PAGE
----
The 17 HMR designed by Hornady Ammunition is in a world of its own. It was developed as a speedster counterpart to the .22 Rim Fire Magnum WMR. As such, the cartridge tends to favor certain types of scope sights over general rimfire sighting glass. This is because of its ability to push the rimfire range a bit further.
The 17 HMR is a light varmint class cartridge. You don’t want to push it against a badger or even a coyote. I know the shooting publication ads say differently,. However, I don’t think some of those ad writers have used the rifle or observed its damage potential.
The point of all this information is to say that the 17 HMR has a very specific working range. Therefore, the type and power of the scope can be adjusted to fit the needs of the 17 HMR shooter. In some cases, even special scopes are built just for use with the 17 HMR. I will cover all these options for you.
- 1. BSA 3-12X40 Sweet 17 Rifle scope.
- 2. Vortex Optics Diamondback Tactical Second Focal Plane Riflescopes
- 3. Leupold VX-Freedom Rimfire Riflescope
- 4. Hawke Sport Optics Vantage 4-12×40 Rimfire .17 HMR Riflescope
- 5. Tract 22 FIRE 4-12X40 Rimfire Scope w/T-Plex Reticle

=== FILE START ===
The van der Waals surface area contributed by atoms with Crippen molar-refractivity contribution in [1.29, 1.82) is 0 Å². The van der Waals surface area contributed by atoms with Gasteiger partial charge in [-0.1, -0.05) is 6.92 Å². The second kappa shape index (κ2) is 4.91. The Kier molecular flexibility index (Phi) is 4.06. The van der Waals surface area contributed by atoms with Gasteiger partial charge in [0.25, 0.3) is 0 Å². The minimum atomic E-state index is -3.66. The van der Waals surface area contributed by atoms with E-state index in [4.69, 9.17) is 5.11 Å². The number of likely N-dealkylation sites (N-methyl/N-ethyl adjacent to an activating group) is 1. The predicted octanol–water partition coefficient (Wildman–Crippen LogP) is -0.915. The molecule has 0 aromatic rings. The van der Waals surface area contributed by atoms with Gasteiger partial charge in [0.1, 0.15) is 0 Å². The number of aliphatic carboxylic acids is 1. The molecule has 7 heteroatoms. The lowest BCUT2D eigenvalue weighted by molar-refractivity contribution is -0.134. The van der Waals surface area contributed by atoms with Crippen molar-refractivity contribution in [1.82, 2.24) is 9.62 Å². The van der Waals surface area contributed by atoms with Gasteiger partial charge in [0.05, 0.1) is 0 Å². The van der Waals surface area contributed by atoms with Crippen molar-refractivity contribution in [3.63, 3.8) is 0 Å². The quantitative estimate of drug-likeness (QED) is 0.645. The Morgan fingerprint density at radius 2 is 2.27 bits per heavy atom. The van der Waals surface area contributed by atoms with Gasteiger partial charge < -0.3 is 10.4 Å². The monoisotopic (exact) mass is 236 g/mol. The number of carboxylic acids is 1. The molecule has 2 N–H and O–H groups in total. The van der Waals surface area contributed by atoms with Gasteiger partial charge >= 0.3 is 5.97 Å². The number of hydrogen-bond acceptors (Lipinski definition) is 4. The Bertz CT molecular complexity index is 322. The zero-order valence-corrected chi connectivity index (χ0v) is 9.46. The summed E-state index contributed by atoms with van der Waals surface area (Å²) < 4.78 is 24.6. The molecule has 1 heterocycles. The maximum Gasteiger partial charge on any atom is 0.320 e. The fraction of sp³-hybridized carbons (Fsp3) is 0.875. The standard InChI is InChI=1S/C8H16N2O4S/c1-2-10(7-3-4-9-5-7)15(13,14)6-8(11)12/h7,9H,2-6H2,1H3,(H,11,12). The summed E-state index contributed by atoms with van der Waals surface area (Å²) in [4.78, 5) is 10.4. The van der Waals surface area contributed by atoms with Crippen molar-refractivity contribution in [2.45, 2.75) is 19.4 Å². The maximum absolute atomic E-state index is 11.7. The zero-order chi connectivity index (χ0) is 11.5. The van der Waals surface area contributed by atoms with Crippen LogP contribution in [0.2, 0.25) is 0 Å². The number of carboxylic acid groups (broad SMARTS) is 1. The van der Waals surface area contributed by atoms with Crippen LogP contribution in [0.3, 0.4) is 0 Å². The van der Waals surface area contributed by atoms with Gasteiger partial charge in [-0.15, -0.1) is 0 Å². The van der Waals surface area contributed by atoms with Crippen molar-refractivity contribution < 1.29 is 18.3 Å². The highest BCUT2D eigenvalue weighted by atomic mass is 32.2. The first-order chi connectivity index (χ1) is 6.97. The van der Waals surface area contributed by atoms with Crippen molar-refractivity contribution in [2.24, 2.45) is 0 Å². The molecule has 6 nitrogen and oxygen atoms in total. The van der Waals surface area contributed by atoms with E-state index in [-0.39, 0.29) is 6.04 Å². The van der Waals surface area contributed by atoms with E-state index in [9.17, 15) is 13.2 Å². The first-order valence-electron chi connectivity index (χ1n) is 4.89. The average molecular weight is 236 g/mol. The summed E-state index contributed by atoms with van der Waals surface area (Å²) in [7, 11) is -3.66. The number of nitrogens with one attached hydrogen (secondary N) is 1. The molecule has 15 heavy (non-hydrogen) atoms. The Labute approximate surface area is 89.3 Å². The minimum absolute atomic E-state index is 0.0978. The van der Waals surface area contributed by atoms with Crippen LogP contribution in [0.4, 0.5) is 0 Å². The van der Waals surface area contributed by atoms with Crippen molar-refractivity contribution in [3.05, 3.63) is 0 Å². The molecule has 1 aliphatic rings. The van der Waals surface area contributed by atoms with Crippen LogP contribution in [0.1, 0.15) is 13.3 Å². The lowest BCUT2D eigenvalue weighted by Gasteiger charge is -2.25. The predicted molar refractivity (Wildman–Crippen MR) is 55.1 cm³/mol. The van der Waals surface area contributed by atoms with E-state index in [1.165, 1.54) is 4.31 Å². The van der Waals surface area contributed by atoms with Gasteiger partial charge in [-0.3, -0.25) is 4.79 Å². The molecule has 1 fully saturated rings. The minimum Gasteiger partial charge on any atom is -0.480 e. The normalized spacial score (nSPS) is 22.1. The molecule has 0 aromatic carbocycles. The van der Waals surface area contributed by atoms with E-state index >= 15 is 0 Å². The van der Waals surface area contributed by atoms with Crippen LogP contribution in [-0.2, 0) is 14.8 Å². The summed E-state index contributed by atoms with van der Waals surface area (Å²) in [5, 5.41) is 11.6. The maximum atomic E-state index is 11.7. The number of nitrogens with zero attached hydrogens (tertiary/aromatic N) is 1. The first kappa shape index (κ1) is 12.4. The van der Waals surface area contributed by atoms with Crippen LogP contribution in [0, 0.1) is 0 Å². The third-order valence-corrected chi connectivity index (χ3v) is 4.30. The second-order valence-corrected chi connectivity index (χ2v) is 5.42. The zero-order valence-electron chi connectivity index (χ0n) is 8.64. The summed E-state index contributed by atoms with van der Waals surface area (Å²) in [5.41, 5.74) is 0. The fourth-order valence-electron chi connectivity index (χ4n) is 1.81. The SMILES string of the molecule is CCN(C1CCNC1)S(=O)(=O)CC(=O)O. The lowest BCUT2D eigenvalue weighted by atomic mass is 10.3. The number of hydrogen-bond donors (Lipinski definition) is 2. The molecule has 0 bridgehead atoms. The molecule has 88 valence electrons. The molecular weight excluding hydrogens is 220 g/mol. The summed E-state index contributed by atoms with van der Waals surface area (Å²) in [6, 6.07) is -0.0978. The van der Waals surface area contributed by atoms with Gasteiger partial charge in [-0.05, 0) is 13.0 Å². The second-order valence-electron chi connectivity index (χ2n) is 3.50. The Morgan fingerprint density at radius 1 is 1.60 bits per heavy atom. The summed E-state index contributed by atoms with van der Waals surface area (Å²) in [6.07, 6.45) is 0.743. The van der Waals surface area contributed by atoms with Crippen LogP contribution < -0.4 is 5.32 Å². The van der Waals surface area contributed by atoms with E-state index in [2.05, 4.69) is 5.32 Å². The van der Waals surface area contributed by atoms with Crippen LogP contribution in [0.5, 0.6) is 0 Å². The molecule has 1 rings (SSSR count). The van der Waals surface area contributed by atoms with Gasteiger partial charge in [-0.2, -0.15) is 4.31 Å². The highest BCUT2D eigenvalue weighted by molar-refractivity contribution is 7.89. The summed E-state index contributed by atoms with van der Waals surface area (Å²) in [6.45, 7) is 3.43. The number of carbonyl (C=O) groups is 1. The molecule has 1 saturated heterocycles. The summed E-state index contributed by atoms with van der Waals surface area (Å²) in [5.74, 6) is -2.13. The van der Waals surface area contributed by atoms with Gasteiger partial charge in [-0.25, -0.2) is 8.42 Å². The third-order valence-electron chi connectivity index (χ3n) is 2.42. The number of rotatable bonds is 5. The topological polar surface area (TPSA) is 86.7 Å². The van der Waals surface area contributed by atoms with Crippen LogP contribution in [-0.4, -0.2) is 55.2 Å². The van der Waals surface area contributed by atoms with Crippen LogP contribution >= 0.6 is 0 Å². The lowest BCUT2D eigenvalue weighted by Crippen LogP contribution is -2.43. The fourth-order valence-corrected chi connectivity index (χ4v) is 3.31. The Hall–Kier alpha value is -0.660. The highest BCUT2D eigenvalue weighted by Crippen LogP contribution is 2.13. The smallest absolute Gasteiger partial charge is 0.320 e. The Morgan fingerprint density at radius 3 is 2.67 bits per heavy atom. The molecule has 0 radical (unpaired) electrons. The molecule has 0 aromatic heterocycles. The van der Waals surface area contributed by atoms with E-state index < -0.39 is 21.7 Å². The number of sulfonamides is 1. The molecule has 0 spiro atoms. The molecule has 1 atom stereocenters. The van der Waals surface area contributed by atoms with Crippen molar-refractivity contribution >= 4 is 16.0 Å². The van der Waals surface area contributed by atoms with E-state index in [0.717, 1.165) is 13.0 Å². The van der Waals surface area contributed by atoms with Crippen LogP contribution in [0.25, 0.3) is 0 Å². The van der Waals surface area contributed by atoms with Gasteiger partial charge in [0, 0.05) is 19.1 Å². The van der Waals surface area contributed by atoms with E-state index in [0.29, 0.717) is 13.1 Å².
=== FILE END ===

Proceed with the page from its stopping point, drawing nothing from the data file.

- 6. Zeiss Conquest.
- 7. Barska 6-18X40 mm AO Hot Magnum .17.
1. BSA 3-12X40 Sweet 17 Rifle scope.
This scope is built by BSA. It carries a 3-12 magnification range. The 12X is ample for getting the most out of the 17 HMR. In fact, you don’t need that much power. It can still be nice for observed indemnification purposes.
At 1.1 pounds, the scope is small. It still uses the full-size one-inch tube. Best of all, the turrets are pre-calibrated for the 17 HMR. Range the target and turn to the correct bullet drop. Then send it. I have used this scope for ground squirrel and prairie dogs for thousands of rounds. In one hunt we recorded 36,000 rounds in three days among a group of test shooters and writers. I can say for a fact that the little round is outstanding when matched to the BSA Sweet 17. Almost every shot counts downrange.
When I lived in the overcrowded state of Minnesota, I used this little rifle on crow hunts. The 17 HMR coupled with the Sweet 17 scope did what I needed many times.
Remember this is not much more than a super speed grade rimfire. You don’t need the lens quality of the 1000 yard rifle or a tact driving 600-yard bench test rig. Sure, the shooting can be adjusted for long-range games. However, this round is very sustainable to wind drift. It is not a massively long-range tool in the field. 150 yards on soft wind days. You can get a bit further in dead air. Therefore, the Sweet 17 as offered by BSA is spot on for this cartridge.
2. Vortex Optics Diamondback Tactical Second Focal Plane Riflescopes
As a second offering, we have the Vortex Optics Diamonback Tactical SFP model.
This scope is set up in the 4-12X40 design. It uses the VMA-1 MOA reticle. It retains great light control glass. Also, it is fully multi-coated for lens protection.